A new law in Georgia protects employers from negligent hiring and retention claims by creating a presumption of "due care" for hiring and employing individuals with criminal backgrounds who have received a "Program and Treatment Completion Certificate" from the Department of Corrections or a grant of pardon from the State Board of Pardons and Parole. Governor Nathan Deal signed Senate Bill 365 on April 13, 2014. The law is due to take effect on July 1, 2014; however, no timeline has been released for the Department of Corrections to implement the new certificate program.

An employer's presumption of "due care" may be rebutted by evidence demonstrating the employer knew or should have known relevant information that extended beyond the scope of the certificate or pardon. Because of this exception, employers should continue to assess applicants carefully.

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Oklahoma Law Requiring Fingerprint-Based Background Checks for Nursing Home Employees in Effect

Elderly persons are among the most vulnerable citizens and often face abuse and neglect while living in a nursing home. The Centers for Disease Control estimates that approximately 22 percent of nursing home residents are subjected to abuse and 21 percent are neglected. But The Oklahoma Long Term Care Security Act, which took effect at the beginning of March, aims to protect the elderly from facing harm at the hands of the caregiver. Under state and federal regulations, nursing homes are required to conduct background checks on the staff members they hire. The purpose is to weed out any staff members who have abused or financially exploited a patient in the past. But these background checks are often not comprehensive enough to determine if a potential new employee has a propensity towards abuse or violence.

The new law requires that nursing homes in Oklahoma to conduct finger-print based background checks before they hire a new employee that will have direct contact with a resident or patient. This applies to all institutions that provide healthcare, according to KOCO-TV.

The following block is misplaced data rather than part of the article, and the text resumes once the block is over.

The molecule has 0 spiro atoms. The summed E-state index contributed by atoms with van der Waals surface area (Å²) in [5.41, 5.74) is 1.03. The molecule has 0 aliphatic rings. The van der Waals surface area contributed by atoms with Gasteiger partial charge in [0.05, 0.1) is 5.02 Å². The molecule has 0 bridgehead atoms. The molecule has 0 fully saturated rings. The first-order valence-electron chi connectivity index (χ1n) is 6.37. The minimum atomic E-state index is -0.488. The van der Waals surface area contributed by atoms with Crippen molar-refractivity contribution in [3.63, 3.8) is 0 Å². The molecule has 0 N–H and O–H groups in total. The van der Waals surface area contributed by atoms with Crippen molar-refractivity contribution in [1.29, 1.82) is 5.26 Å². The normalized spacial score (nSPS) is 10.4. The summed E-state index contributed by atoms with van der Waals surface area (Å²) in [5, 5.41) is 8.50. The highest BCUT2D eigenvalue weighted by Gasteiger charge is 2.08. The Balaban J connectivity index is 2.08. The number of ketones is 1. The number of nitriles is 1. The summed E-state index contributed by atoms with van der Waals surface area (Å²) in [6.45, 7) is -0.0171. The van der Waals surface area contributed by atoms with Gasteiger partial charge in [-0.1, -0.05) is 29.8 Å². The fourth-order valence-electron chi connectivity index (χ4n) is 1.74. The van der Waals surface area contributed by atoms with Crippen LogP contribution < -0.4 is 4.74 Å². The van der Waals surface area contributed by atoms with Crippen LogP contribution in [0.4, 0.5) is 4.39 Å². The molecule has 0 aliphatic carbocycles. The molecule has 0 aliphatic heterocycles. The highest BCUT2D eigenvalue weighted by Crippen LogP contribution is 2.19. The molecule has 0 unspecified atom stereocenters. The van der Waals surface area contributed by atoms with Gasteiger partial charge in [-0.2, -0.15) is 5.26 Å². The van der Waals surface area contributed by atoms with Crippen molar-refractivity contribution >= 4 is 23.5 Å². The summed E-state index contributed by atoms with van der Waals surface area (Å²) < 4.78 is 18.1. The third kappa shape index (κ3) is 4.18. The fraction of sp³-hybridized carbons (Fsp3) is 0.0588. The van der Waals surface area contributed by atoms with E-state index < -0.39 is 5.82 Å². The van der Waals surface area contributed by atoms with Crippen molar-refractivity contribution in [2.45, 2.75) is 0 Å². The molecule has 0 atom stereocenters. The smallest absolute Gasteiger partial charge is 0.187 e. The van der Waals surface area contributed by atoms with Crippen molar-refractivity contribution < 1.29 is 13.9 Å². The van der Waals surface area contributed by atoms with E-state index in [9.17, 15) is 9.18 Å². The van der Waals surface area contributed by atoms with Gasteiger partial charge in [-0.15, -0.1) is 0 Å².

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Nevada's Medical Marijuana Law Takes Effect April 1, 2014

Nevada's medical marijuana law, Nevada SB 374, explicitly states that it does not "require any employer to allow the medical use of marijuana in the workplace." However, the law further states that it does not "require an employer to modify the job or working conditions of a person who engages in the medical use of marijuana that are based upon the reasonable business purposes of the employer but the employer must attempt to make reasonable accommodations for the medical needs of an employee who engages in the medical use of marijuana if the employee holds a valid registry identification card, provided that such reasonable accommodation would not: (a) Pose a threat of harm or danger to persons or property or impose an undue hardship on the employer; or (b) Prohibit the employee from fulfilling any and all of his or her job responsibilities." There have been a handful of legal challenges to medical marijuana laws in other states and thus far, the outcomes have been favorable for employers. Employers should be cognizant of the laws in the states in which they operate before deciding on a course of action with respect to medical marijuana users.

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'Ready to Work' Bill Introduced